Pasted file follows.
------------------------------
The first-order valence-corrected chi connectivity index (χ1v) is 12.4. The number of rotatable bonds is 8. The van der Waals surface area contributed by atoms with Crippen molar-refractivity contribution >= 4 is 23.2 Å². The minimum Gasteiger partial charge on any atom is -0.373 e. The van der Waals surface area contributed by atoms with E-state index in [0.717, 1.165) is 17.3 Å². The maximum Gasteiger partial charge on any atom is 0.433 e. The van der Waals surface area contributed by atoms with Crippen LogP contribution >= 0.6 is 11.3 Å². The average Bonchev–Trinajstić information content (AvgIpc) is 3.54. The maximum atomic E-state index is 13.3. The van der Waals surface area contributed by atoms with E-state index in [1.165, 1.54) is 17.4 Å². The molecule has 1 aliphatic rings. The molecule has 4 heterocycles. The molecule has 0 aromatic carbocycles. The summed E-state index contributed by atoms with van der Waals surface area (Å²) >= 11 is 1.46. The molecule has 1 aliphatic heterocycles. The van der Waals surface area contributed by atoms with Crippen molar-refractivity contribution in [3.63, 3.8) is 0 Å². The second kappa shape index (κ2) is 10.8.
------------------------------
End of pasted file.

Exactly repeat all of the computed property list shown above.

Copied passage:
The first-order valence-corrected chi connectivity index (χ1v) is 12.4. The number of rotatable bonds is 8. The van der Waals surface area contributed by atoms with Crippen molar-refractivity contribution >= 4 is 23.2 Å². The minimum Gasteiger partial charge on any atom is -0.373 e. The van der Waals surface area contributed by atoms with E-state index in [0.717, 1.165) is 17.3 Å². The maximum Gasteiger partial charge on any atom is 0.433 e. The van der Waals surface area contributed by atoms with Crippen LogP contribution >= 0.6 is 11.3 Å². The average Bonchev–Trinajstić information content (AvgIpc) is 3.54. The maximum atomic E-state index is 13.3. The van der Waals surface area contributed by atoms with E-state index in [1.165, 1.54) is 17.4 Å². The molecule has 1 aliphatic rings. The molecule has 4 heterocycles. The molecule has 0 aromatic carbocycles. The summed E-state index contributed by atoms with van der Waals surface area (Å²) >= 11 is 1.46. The molecule has 1 aliphatic heterocycles. The van der Waals surface area contributed by atoms with Crippen molar-refractivity contribution in [3.63, 3.8) is 0 Å². The second kappa shape index (κ2) is 10.8.